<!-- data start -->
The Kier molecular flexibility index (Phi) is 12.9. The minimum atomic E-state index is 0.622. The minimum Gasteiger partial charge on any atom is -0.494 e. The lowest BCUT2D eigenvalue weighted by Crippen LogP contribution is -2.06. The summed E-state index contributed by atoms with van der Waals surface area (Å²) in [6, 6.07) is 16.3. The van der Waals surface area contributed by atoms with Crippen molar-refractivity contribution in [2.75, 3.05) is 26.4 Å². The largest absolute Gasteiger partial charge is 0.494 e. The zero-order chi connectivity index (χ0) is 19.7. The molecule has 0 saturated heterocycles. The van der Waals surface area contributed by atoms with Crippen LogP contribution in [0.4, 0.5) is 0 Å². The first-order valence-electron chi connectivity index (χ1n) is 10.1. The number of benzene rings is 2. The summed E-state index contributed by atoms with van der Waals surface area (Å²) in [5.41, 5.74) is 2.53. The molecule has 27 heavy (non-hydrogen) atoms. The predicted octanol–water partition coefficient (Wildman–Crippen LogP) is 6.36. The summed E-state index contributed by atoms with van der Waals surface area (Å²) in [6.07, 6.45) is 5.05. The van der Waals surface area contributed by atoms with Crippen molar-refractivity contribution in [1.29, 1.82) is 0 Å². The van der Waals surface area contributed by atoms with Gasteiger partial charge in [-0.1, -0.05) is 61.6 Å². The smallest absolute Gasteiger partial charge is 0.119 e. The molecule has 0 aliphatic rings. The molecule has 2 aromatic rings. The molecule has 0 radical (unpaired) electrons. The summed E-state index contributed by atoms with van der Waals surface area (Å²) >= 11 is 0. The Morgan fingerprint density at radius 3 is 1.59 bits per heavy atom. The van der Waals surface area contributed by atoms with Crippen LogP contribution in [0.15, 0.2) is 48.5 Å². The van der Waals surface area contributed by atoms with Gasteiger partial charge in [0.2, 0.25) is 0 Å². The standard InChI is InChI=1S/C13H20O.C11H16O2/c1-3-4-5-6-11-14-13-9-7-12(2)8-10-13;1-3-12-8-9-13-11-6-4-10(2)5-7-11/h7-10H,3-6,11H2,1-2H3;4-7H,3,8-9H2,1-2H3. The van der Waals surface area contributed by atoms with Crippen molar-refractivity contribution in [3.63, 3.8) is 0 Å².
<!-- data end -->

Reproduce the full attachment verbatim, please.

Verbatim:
The Kier molecular flexibility index (Phi) is 12.9. The minimum atomic E-state index is 0.622. The minimum Gasteiger partial charge on any atom is -0.494 e. The lowest BCUT2D eigenvalue weighted by Crippen LogP contribution is -2.06. The summed E-state index contributed by atoms with van der Waals surface area (Å²) in [6, 6.07) is 16.3. The van der Waals surface area contributed by atoms with Crippen molar-refractivity contribution in [2.75, 3.05) is 26.4 Å². The largest absolute Gasteiger partial charge is 0.494 e. The zero-order chi connectivity index (χ0) is 19.7. The molecule has 0 saturated heterocycles. The van der Waals surface area contributed by atoms with Crippen LogP contribution in [0.4, 0.5) is 0 Å². The first-order valence-electron chi connectivity index (χ1n) is 10.1. The number of benzene rings is 2. The summed E-state index contributed by atoms with van der Waals surface area (Å²) in [5.41, 5.74) is 2.53. The molecule has 27 heavy (non-hydrogen) atoms. The predicted octanol–water partition coefficient (Wildman–Crippen LogP) is 6.36. The summed E-state index contributed by atoms with van der Waals surface area (Å²) in [6.07, 6.45) is 5.05. The van der Waals surface area contributed by atoms with Crippen molar-refractivity contribution in [1.29, 1.82) is 0 Å². The van der Waals surface area contributed by atoms with Gasteiger partial charge in [-0.1, -0.05) is 61.6 Å². The smallest absolute Gasteiger partial charge is 0.119 e. The molecule has 0 aliphatic rings. The molecule has 2 aromatic rings. The molecule has 0 radical (unpaired) electrons. The summed E-state index contributed by atoms with van der Waals surface area (Å²) >= 11 is 0. The Morgan fingerprint density at radius 3 is 1.59 bits per heavy atom. The van der Waals surface area contributed by atoms with Crippen LogP contribution in [0.15, 0.2) is 48.5 Å². The van der Waals surface area contributed by atoms with Gasteiger partial charge in [0.2, 0.25) is 0 Å². The standard InChI is InChI=1S/C13H20O.C11H16O2/c1-3-4-5-6-11-14-13-9-7-12(2)8-10-13;1-3-12-8-9-13-11-6-4-10(2)5-7-11/h7-10H,3-6,11H2,1-2H3;4-7H,3,8-9H2,1-2H3. The van der Waals surface area contributed by atoms with Crippen molar-refractivity contribution in [3.63, 3.8) is 0 Å².